Recognising Stereotypical NF

//Recognising Stereotypical NF
Recognising Stereotypical NF 2017-09-27T23:18:49+00:00

Due to the speed with which severe streptococcal infections can spread, early diagnosis of necrotising fasciitis and severe streptococcal infections will Increase the chance of survival, with minimal damage to the patient.

Necrotising Fasciitis when caused by streptococcal pyogenes can behave in a very fast, aggressive manner and may begin in an established wound or in broken skin and bruising. True statistics are difficult to obtain due to late diagnosis and the mortality rate of this horrific disease can be as high as 76%.

Bacteria spreads very rapidly in the tissues below the skin and infection progresses at inches per hour. The patient rapidly becomes unwell with flu-like symptoms, with possible vomiting and diarrhoea.

If not treated very quickly the skin over the affected area becomes dusky and purple, blisters may form and the skin dies. By this stage the infection has penetrated into the underlying tissues and the patient often develops toxic shock syndrome with collapse, low blood pressure and failure of the liver, kidneys and other vital organs.

Early external symptoms

  • Usually a minor trauma, skin opening or wound, (possibly Cellulitis or Ulcers) PLEASE NOTE, the wound does not necessarily appear infected.
  • Pain may develop at the site of the injury, or any other part of the body.
  • The pain is usually disproportionate to the injury and may start as something akin to a muscle pull, but becomes more and more painful.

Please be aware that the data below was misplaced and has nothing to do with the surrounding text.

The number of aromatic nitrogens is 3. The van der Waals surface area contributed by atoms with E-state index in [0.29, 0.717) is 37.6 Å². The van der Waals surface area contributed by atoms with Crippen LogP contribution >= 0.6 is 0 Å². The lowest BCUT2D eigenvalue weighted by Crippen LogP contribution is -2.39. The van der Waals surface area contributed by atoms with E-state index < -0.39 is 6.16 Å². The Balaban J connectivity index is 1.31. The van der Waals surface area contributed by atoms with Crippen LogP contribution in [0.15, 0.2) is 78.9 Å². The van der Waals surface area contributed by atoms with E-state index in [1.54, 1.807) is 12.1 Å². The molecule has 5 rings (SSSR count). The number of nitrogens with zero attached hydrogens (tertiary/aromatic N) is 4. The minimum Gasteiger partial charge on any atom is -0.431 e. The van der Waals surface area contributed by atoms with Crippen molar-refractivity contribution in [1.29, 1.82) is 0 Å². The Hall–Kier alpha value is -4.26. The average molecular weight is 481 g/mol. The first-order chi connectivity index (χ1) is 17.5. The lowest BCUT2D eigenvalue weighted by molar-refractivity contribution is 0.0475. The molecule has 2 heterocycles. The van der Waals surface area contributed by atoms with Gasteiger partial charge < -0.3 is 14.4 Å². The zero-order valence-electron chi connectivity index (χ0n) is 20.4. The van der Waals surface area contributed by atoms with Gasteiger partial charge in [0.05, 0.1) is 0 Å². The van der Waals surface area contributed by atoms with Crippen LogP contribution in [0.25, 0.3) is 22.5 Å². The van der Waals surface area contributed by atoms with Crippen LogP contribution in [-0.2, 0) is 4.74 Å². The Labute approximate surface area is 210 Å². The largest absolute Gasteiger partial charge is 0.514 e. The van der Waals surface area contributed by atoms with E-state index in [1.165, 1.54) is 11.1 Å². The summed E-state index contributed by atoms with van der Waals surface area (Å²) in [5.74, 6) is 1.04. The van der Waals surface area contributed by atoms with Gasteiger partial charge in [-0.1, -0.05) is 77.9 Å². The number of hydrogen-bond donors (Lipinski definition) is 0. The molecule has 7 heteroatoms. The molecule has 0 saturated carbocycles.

• Flu like symptoms begin to occur, such as diarrhoea, nausea, fever, confusion, dizziness, weakness, and general malaise.
  • Intense thirst occurs as the body becomes dehydrated.
  • The biggest symptom is all of these symptoms combined. In general you will probably feel worse than you’ve ever felt and not understand why.
  • The limb, or area of the body experiencing pain begins to swell, and will show a red flaky rash.

Hopefully by this stage the patient will have received at least some antibiotic treatment as the internal symptoms may be advanced at this stage.

Advanced & Critical Symptoms

The patient must be admitted to hospital at this stage if not before.

  • The limb may begin to have a large, navy blue rash, that will become blisters filled with blackish fluid.
  • Blood pressure will drop severely. With low blood pressure, the blood is unable to deliver vital oxygen to the major organs.
  • The body begins to go into toxic shock from the toxins the bacteria are giving off.
  • Unconsciousness will occur as the body becomes too weak to fight off this infection.

It is vital that the symptoms be recognised before this stage and treatment must be sought immediately by the use of antibiotics. Extensive infection may require surgery to remove the infected area and possibly limbs.